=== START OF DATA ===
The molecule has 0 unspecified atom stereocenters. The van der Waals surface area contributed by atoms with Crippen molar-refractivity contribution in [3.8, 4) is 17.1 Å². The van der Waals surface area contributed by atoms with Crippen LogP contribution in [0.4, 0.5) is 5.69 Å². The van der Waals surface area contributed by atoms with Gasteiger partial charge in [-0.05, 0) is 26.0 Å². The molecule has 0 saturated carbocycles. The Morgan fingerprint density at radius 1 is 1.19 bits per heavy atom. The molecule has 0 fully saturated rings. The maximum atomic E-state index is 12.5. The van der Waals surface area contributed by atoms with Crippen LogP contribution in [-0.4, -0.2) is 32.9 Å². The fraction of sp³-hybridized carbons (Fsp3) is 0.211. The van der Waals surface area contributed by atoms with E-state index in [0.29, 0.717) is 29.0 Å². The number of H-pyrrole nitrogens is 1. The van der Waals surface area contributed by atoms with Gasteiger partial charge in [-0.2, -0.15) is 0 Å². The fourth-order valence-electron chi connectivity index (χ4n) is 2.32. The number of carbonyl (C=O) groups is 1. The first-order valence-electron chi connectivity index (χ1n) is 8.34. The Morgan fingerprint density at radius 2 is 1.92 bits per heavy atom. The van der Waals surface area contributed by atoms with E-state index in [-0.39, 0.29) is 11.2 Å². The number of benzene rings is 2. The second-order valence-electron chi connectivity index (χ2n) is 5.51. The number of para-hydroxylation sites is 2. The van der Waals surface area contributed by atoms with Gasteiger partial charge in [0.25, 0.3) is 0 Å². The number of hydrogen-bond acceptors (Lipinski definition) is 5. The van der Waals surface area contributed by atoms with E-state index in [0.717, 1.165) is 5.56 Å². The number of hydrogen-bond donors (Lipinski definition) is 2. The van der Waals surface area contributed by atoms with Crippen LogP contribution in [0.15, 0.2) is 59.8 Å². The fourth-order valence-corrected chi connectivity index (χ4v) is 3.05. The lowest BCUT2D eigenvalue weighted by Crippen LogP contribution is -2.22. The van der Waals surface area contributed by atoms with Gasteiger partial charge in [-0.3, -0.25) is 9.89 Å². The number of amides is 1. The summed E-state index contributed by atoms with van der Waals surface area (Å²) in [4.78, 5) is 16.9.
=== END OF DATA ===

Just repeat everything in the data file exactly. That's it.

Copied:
The molecule has 0 unspecified atom stereocenters. The van der Waals surface area contributed by atoms with Crippen molar-refractivity contribution in [3.8, 4) is 17.1 Å². The van der Waals surface area contributed by atoms with Crippen LogP contribution in [0.4, 0.5) is 5.69 Å². The van der Waals surface area contributed by atoms with Gasteiger partial charge in [-0.05, 0) is 26.0 Å². The molecule has 0 saturated carbocycles. The Morgan fingerprint density at radius 1 is 1.19 bits per heavy atom. The molecule has 0 fully saturated rings. The maximum atomic E-state index is 12.5. The van der Waals surface area contributed by atoms with Crippen LogP contribution in [-0.4, -0.2) is 32.9 Å². The fraction of sp³-hybridized carbons (Fsp3) is 0.211. The van der Waals surface area contributed by atoms with E-state index in [0.29, 0.717) is 29.0 Å². The number of H-pyrrole nitrogens is 1. The van der Waals surface area contributed by atoms with Gasteiger partial charge in [-0.2, -0.15) is 0 Å². The fourth-order valence-electron chi connectivity index (χ4n) is 2.32. The number of carbonyl (C=O) groups is 1. The first-order valence-electron chi connectivity index (χ1n) is 8.34. The Morgan fingerprint density at radius 2 is 1.92 bits per heavy atom. The van der Waals surface area contributed by atoms with E-state index in [-0.39, 0.29) is 11.2 Å². The number of benzene rings is 2. The second-order valence-electron chi connectivity index (χ2n) is 5.51. The number of para-hydroxylation sites is 2. The van der Waals surface area contributed by atoms with Gasteiger partial charge in [0.25, 0.3) is 0 Å². The number of hydrogen-bond acceptors (Lipinski definition) is 5. The van der Waals surface area contributed by atoms with E-state index in [0.717, 1.165) is 5.56 Å². The number of hydrogen-bond donors (Lipinski definition) is 2. The van der Waals surface area contributed by atoms with Crippen LogP contribution in [0.15, 0.2) is 59.8 Å². The fourth-order valence-corrected chi connectivity index (χ4v) is 3.05. The lowest BCUT2D eigenvalue weighted by Crippen LogP contribution is -2.22. The van der Waals surface area contributed by atoms with Gasteiger partial charge in [-0.3, -0.25) is 9.89 Å². The number of amides is 1. The summed E-state index contributed by atoms with van der Waals surface area (Å²) in [4.78, 5) is 16.9.